Sending Real Time GPS data to Processing

Hey,

I was wondering if there was a way to write a program that maps out movement of a GPS device outputting lat/long data. Is there a way to 'draw' lines in processing?

thanks,

marco

I was wondering if there was a way to write a program that maps out movement of a GPS device outputting lat/long data.

Yes, there is.

Is there a way to 'draw' lines in processing?

Yes, there is.

And how could I go about doing that? The communication isn't what I'm worried about, it is the actual plotting and displaying of the movements.

And how could I go about doing that?

Doing what? Drawing a line?

Yes, but I'd like a way to actually be able to see the creation of the line, as i tried something like this:

line(30, 20, 85, 75);
delay(5000);
line(36, 20, 86, 44);

And both lines simply appeared at once.

And both lines simply appeared at once.

The draw() method takes your instructions and updates the buffer. At the end of draw(), the buffer is displayed.

Try something like this:

int i = 0;

void draw()
{
   if(i == 0)
   {
      line(30, 20, 85, 75);
   }
   else if(i == 300)
   {
      line(36, 20, 86, 44);
   }
   i++;
}

Unlike loop() being called as often as possible, draw() is called at a defined frame rate. So, there will be a noticeable interval between when the first line is drawn and the second line is drawn.

In the real program, of course, you won't be doing anything in draw(). All the line creation will happen in the serialEvent() function, as serial data arrives.

I looked up serialEvent() and found this on the website:

// Example by Tom Igoe 
 
import processing.serial.*; 
 
Serial myPort;    // The serial port
PFont myFont;     // The display font
String inString;  // Input string from serial port
int lf = 10;      // ASCII linefeed 
 
void setup() { 
  size(400,200); 
  // You'll need to make this font with the Create Font Tool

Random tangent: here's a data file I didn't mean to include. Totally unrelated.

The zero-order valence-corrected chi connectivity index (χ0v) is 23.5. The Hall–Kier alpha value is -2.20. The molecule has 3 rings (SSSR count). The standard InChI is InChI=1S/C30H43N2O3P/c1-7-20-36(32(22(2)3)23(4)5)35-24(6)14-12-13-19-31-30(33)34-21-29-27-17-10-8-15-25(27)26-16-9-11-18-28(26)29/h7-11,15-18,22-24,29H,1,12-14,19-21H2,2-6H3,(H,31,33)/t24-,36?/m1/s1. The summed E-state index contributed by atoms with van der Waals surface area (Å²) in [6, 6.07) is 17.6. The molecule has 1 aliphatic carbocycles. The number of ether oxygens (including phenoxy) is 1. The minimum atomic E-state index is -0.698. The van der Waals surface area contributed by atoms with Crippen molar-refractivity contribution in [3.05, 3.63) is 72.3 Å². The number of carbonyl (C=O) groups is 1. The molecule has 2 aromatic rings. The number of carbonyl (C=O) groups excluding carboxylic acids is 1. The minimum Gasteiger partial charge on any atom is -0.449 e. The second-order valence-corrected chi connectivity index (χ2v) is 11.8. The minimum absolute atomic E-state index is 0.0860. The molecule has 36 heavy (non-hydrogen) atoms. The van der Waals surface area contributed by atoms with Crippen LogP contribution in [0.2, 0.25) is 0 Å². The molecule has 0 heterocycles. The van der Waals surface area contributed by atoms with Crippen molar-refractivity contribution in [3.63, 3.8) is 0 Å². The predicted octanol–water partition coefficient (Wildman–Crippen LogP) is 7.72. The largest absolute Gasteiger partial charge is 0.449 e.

myFont = loadFont("ArialMS-18.vlw"); 
  textFont(myFont, 18); 
  // List all the available serial ports: 
  printArray(Serial.list()); 
  // I know that the first port in the serial list on my mac 
  // is always my  Keyspan adaptor, so I open Serial.list()[0]. 
  // Open whatever port is the one you're using. 
  myPort = new Serial(this, Serial.list()[0], 9600); 
  myPort.bufferUntil(lf); 
} 
 
void draw() { 
  background(0); 
  text("received: " + inString, 10,50); 
} 
 
void serialEvent(Serial p) { 
  inString = p.readString(); 
}

Should I change myPort to the name of my Arduino Board’s port name?

Should I change myPort to the name of my Arduino Board's port name?

It is necessary to make sure that that value of myPort is the value of the port that the Arduino is connected to. The Serial.list() method returns a list of ports that the Arduino might be attached to. Use the correct index in the brackets to access the port that the Arduino is actually connected to.

The name of the instance doesn't matter, but myArduino makes it easier to remember what is connected to the Serial instance than myPort does.

PaulS:
The draw() method takes your instructions and updates theIn the real program, of course, you won’t be doing anything in draw(). All the line creation will happen in the serialEvent() function, as serial data arrives.

My experience is different. Drawing from serialEvent does not work (at least for me).

Arduinio generator

void setup() {
  Serial.begin(115200);
}

byte chaNumber = 4;
unsigned long feedDist = 500;

void loop() {
  static unsigned long lastFeed;
  unsigned long topLoop = millis();
  if (topLoop - lastFeed >= feedDist) {
    lastFeed = topLoop;
    for (byte channel = 0; channel < chaNumber; channel++) {
      Serial.print(analogRead(channel));
      if (channel != chaNumber - 1) {
        Serial.write(',');
      }
    }
    Serial.println();
  }
}

produced stream

413,354,320,312
333,326,312,310
315,310,302,304
304,298,292,296
301,295,289,291
299,294,288,289
299,293,288,289
296,290,285,287
297,292,287,288
298,293,289,290
296,292,287,288
297,293,289,290
298,293,290,291
299,294,290,292
298,293,290,291
298,294,290,292
299,294,290,293
298,294,290,293
299,295,291,293

Processin sketch

import processing.serial.*;
Serial mySerial;
int lf = 10;    // Linefeed in ASCII

void setup() {
  size(640, 480);
  printArray(Serial.list());
  mySerial = new Serial( this, Serial.list()[2], 115200 );  // select your port
  mySerial.bufferUntil(lf);
}

boolean newValue = false;
String[] fld;

float toX(String iS) {
  return map(int(iS), 0, 1023, 0, width);
}
float toY(String iS) {
  return map(int(iS), 0, 1023, height, 0);
}
void draw() {
  if (newValue) {
    ellipse(toX(fld[0]), toY(fld[1]), int(fld[2])/10, int(fld[3])/10);
    newValue = false;
  }
}

void serialEvent(Serial p) {
  String rStr = p.readString();
  if (rStr != null) {
    fld = splitTokens(trim(rStr), ",");
    if (fld.length<4) {
      return;
    }
    newValue = true;
  }
}

void keyPressed() {
  exit();  // Stops the program
}

The above works, while having

    ellipse(toX(fld[0]), toY(fld[1]), int(fld[2])/10, int(fld[3])/10);

directly in serialEvent does not. (on Win7/64, 1.6.5, 3.0.2)